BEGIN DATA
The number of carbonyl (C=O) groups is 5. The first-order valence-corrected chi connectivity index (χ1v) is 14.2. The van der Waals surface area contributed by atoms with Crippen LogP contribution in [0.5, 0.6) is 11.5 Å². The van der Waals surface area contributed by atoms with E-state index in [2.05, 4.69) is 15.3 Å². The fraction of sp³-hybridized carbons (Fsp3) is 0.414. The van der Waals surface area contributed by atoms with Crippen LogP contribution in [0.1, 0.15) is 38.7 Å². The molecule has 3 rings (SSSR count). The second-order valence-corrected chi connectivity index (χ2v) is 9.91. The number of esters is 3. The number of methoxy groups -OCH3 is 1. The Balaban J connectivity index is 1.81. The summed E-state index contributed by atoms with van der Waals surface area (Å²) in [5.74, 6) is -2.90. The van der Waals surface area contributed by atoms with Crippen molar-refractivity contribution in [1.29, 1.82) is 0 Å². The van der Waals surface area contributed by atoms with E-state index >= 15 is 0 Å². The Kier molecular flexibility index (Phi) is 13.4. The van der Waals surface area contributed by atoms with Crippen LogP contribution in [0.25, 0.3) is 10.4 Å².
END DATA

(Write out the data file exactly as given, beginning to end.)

The number of carbonyl (C=O) groups is 5. The first-order valence-corrected chi connectivity index (χ1v) is 14.2. The van der Waals surface area contributed by atoms with Crippen LogP contribution in [0.5, 0.6) is 11.5 Å². The van der Waals surface area contributed by atoms with E-state index in [2.05, 4.69) is 15.3 Å². The fraction of sp³-hybridized carbons (Fsp3) is 0.414. The van der Waals surface area contributed by atoms with Crippen LogP contribution in [0.1, 0.15) is 38.7 Å². The molecule has 3 rings (SSSR count). The second-order valence-corrected chi connectivity index (χ2v) is 9.91. The number of esters is 3. The number of methoxy groups -OCH3 is 1. The Balaban J connectivity index is 1.81. The summed E-state index contributed by atoms with van der Waals surface area (Å²) in [5.74, 6) is -2.90. The van der Waals surface area contributed by atoms with Crippen molar-refractivity contribution in [1.29, 1.82) is 0 Å². The van der Waals surface area contributed by atoms with E-state index >= 15 is 0 Å². The Kier molecular flexibility index (Phi) is 13.4. The van der Waals surface area contributed by atoms with Crippen LogP contribution in [0.25, 0.3) is 10.4 Å².